Analyzing Global Stock Exchanges

View RWI's global calculator to compare sector value on different stock exchanges.

Where good governance and transparency are lacking, natural resource wealth can fail to deliver the benefits it should, and can even hinder growth. Too often, the secrecy surrounding extractive industry transactions with governments has allowed large-scale corruption to flourish, and left citizens without access to critical information on the value of their natural resource assets.

In July 2010, the United States took an historic step toward addressing these issues by passing the Dodd-Frank Financial Reform Act. Section 1504 of the act requires all companies registered with the U.S. Securities and Exchange Commission engaged in the commercial development of oil, gas and minerals to publicly disclose the payments they make to governments, on a country-by-country and project-by-project basis. Section 1504 applies not only to American companies, but also to a large portion of major internationally operating oil, gas and mining companies.

As regulations fall into place in the U.S., mandatory disclosure standards for oil, gas and mining companies have become an emerging norm for the extractive industries. The Publish What You Pay coalition is campaigning for mandatory country-by-country transparency in all capital markets. And the European Union, Canada and other jurisdictions are currently implementing or investigating new disclosure standards to require annual reporting from extractive industry companies along the lines of the U.S. law.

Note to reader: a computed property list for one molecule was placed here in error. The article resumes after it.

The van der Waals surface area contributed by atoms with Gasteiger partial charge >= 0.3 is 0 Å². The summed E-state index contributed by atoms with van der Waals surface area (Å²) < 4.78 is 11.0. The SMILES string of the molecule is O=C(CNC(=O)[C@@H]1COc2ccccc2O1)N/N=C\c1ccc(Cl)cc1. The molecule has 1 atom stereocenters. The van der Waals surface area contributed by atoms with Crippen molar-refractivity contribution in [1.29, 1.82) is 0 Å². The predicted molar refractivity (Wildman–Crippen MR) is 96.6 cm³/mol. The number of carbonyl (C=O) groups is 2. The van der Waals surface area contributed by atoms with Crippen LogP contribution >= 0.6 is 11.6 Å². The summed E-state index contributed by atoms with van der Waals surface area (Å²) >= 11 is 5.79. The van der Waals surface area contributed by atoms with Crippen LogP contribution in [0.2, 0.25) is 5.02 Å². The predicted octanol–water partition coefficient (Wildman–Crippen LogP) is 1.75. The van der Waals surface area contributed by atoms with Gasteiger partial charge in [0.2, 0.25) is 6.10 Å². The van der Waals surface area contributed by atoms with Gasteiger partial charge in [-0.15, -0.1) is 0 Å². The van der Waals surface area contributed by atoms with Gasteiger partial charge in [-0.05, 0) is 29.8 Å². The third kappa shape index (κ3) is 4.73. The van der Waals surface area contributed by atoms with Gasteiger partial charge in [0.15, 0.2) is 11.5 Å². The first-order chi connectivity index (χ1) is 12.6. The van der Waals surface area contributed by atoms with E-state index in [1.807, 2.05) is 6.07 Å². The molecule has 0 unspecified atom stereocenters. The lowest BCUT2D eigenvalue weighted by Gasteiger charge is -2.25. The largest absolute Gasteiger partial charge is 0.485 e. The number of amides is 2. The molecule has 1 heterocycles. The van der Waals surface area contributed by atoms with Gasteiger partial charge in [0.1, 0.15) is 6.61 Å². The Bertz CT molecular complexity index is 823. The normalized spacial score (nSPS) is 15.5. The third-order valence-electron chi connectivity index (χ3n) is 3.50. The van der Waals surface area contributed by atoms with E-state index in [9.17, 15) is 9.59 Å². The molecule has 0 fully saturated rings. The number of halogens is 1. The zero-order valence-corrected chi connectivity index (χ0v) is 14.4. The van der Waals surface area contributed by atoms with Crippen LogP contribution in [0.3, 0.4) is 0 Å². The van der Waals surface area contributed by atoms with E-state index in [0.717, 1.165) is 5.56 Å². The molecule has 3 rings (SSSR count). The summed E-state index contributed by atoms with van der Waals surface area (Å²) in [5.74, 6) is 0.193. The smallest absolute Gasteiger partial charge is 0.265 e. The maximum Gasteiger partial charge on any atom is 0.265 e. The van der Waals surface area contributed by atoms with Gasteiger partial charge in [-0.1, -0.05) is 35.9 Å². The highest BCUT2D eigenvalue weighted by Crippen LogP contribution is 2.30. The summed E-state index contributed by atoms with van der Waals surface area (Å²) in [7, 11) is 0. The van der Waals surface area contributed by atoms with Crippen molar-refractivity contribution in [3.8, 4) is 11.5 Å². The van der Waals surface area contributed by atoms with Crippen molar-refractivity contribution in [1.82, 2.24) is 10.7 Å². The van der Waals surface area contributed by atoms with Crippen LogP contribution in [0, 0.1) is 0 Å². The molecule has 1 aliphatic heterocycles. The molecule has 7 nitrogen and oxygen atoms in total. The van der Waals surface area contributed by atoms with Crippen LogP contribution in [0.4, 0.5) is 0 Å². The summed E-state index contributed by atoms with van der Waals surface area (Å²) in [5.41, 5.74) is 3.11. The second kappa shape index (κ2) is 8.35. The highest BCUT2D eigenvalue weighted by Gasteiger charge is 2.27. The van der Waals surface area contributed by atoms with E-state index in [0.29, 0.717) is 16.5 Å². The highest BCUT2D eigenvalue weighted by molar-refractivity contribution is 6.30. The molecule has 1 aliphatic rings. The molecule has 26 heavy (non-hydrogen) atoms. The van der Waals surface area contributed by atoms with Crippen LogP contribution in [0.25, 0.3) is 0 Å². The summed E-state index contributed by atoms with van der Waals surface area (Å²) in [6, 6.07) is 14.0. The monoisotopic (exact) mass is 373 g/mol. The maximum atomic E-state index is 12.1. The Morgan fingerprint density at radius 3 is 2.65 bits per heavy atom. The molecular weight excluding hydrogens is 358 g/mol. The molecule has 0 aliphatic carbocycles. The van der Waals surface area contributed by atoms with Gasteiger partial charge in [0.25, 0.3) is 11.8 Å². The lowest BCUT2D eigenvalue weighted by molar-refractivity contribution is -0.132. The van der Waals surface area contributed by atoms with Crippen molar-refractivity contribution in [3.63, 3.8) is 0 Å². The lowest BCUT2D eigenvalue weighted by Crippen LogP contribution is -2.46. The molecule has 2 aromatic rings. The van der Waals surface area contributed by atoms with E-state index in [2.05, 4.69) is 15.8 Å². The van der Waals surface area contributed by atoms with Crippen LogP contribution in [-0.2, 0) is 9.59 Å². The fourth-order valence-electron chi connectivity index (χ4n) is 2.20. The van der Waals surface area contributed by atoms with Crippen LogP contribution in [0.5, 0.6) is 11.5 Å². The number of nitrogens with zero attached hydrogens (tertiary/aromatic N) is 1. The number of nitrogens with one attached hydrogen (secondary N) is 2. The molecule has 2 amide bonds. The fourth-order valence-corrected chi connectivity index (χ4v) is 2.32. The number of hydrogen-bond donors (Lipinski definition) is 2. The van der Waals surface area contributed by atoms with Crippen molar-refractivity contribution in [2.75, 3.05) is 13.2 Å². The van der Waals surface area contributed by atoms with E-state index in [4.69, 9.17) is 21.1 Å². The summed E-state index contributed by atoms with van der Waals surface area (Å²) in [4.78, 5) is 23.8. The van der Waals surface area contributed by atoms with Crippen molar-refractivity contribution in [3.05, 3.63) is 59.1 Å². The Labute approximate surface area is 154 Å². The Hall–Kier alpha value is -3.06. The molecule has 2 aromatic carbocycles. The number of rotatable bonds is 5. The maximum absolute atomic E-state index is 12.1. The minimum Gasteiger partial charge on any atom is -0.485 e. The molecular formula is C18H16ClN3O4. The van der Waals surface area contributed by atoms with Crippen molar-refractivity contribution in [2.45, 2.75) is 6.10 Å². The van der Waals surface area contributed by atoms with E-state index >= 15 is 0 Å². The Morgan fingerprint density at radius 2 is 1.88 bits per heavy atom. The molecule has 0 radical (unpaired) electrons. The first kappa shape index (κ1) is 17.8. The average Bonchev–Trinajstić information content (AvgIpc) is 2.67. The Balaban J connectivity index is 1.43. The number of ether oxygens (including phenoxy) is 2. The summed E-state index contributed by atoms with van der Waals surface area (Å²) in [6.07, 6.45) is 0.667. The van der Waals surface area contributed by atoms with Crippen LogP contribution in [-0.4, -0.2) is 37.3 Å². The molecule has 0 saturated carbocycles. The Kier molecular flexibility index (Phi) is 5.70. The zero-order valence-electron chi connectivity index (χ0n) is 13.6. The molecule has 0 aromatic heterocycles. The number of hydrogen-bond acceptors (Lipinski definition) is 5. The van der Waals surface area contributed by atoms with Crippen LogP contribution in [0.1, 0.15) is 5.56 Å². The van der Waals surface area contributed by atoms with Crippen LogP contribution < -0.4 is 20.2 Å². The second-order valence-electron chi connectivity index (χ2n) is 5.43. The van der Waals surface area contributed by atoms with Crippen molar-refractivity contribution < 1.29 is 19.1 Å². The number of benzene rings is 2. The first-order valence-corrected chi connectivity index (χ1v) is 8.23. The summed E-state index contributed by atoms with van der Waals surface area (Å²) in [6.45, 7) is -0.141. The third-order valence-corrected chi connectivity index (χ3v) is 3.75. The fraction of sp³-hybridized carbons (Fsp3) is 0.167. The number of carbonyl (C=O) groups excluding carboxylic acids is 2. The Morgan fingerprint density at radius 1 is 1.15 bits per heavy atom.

To support these efforts, Revenue Watch has researched the 35 largest non-U.S. stock exchanges by market capitalization, as ranked by the World Federation of Exchanges, as well as the Oslo Børs of Norway, the TSX Venture Exchange, the Canadian National Stock Exchange, and the NYSE, AMEX and NASDAQ exchanges in the U.S., in order to identify publicly traded oil, gas and mining companies worldwide.

This research provides a global snapshot of extractive sector public capital, showing the significance of the sector in these financial markets and the high financial stakes of improved transparency rules. The chart below shows exchanges' share of global market capitalization, based on the value of  companies whose primary listing is on each exchange.
Chart: Shares of Global Extractive Sector Value


Download the full RWI report above, or use our interactive global calculator to compare the value of oil, gas and mining companies on the largest stock exchanges.

Notes: Many securities are cross-listed on multiple exchanges, regardless of the “primary” exchange where they reside. The chart above shows each exchange’s share of total market capitalization for all exchanges researched, using de-duplicated figures to count each security’s value only on its primary listing exchange.

All report and calculator data were updated in 2012 based on financial data and exchange rates as of 17 January 2012, and on new calculations to account for cross-listing on multiple exchanges.

 

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